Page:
I came across a book on the “leave one, take one” shelf at a neighborhood cafe titled The Gentle Art of Swedish Death Cleaning. I started reading it and while I sipped my chai latte, I wrote a little ronka poem on the subject.
It’s not dusting, vacuuming, or straightening up.
It’s permanent organization for your everyday life.
It’s the cleaning your family would do
after your death, being done by you.
Clear conscience and shelves in the afterlife.
It sounds at first like a pretty depressing topic. The book’s subtitle gives you a bit more about it: “How to Free Yourself and Your Family from a Lifetime of Clutter.” It is not cleaning out your stuff because you are going to die – though you are going to die – but rather doing the sorting and sifting of a lifetime of stuff so that your family or someone doesn’t have to do it when you do die.
I’m a bit of a collector (some might say a pack rat). I have comics from childhood, shelves, and shelves of books, file cabinets of paper I saved from my teaching days, boxes of old magazines, a wall of vinyl record albums, tools and screws, nuts, bolts, and nails (some of which were my father’s 50 years ago. These things have some value beyond sentimental. My wife has warned me that if they are still around when I’m not around, my sons will probably throw most of it in a dumpster.
I am quite willing to sell all the albums and comics and things of value. The problem is finding someone who wants to buy them. I tried the eBay route about ten years ago. It’s a lot of time/work and rather frustrating. You have to list, package, ship, and then deal with people who think your 40-year-old “mint” condition comic stored in plastic is only “very good” because the paper has yellowed.
But there is more to death cleaning than cleaning. It is a time to consider your mortality and maybe do a life review. Every year, I remind myself and my wife that we need to update our will. We made it when our two sons were toddlers. They are now married and with their own families. Why haven’t we done it? Laziness is one of the reasons, but more so is probably not wanting to confront death.
The last time I went to the hospital for a small surgery, I had to update my living will. To me, that was like going to a funeral. Death staring you in the face.
I recently went through two big boxes of papers that we had saved for our sons containing schoolwork, drawings, awards greeting cards and other things from their twenty years at home. They had each looked through their box before and pulled out a few items but said I should go through and see if there was anything I wanted to save. They were not concerned with the process.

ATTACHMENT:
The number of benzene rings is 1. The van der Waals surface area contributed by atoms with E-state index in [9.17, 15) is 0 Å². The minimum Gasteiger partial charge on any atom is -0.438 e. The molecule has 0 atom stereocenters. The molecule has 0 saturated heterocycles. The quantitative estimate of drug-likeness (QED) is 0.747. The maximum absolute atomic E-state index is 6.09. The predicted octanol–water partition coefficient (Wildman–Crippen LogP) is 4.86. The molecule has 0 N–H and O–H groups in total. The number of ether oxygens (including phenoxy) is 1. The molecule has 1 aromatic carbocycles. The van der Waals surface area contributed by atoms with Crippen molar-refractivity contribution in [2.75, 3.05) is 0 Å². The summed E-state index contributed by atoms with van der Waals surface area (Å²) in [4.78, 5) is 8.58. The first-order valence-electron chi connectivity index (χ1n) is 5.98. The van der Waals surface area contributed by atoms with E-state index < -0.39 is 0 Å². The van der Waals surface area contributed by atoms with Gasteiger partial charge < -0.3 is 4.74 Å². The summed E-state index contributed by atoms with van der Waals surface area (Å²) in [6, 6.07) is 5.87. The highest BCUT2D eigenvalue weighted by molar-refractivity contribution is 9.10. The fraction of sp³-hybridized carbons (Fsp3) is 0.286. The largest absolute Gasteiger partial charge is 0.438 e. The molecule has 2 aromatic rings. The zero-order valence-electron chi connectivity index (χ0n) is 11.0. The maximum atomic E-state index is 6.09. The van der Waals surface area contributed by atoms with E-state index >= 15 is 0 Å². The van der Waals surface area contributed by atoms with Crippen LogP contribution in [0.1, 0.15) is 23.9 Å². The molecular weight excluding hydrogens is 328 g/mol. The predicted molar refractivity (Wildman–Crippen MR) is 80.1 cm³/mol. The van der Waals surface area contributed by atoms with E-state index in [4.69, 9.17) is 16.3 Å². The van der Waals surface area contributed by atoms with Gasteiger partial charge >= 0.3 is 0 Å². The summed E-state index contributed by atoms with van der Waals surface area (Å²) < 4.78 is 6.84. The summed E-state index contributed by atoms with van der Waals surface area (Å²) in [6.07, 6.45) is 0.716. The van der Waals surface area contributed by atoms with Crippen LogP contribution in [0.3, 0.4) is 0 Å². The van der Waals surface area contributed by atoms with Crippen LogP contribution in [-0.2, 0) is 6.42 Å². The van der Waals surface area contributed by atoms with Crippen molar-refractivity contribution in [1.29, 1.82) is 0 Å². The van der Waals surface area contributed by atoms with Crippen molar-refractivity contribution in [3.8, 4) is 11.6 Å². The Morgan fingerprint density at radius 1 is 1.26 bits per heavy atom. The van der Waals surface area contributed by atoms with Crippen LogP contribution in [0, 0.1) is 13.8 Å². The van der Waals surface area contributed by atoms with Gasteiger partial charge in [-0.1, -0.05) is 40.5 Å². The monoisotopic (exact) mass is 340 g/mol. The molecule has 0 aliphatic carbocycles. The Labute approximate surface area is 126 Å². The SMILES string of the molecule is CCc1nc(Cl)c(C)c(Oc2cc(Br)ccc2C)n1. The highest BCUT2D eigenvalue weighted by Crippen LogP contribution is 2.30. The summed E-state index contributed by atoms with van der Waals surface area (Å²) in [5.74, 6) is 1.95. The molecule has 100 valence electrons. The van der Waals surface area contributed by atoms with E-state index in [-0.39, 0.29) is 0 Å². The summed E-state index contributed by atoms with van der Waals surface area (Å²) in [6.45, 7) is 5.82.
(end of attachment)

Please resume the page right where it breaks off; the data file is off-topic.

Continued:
I wanted to save a lot of it, but my wife said all of the saved stuff needed to fit in one plastic tub that fits perfectly on a closet shelf. It took me days to go through their two boxes. I knew I’d save anything creative – poems, stories, some drawings, journals started and abandoned, and a few award certificates. I tried to save something from each of their school years. I still imagine that someday they will want to look at it, but I may be wrong. Maybe the next time they take possession of their box, they will dump it into the recycle bin.
I actually enjoy cleaning in almost all its forms and I found sifting through my son’s boxes an enjoyable nostalgia trip. I’m good at cleaning and organizing. I’m not good at letting things go. When I clean my home office, I often just move piles of things into drawers and files and neater piles.
Am I just a sentimental, nostalgic old man? Are they just a new generation that puts less value in “things?” They don’t own albums, CDs, DVDs or many books. They stream things and use screens to read. A tablet can hold a library and take up less space than a hardcover copy of Moby-Dick.
This Swedish idea of döstädning, (dö=death and städning= cleaning) is not exclusive to that country. It is done all over the world in some form. Doing this decluttering, sorting, and getting rid of things (selling them, giving them away, donating, or just trashing) now rather than at the end or having your survivors have to do it is a good idea.
The book I picked up has a companion volume in The Swedish Art of Living & Dying Series. The other book is
The Swedish Art of Aging Well with a subtitle of “Life Advice from Someone Who Will (Probably) Die Before You by the same author, Margareta Magnusson. She wrote the second book after she had unburdened herself from the emotional and actual baggage, she could focus on what makes each day worth living, and her discoveries about growing older.
I’m pretty good already at my own discoveries about aging and appreciating each day. But Magnusson really is saying that we should all be less afraid of the idea of death.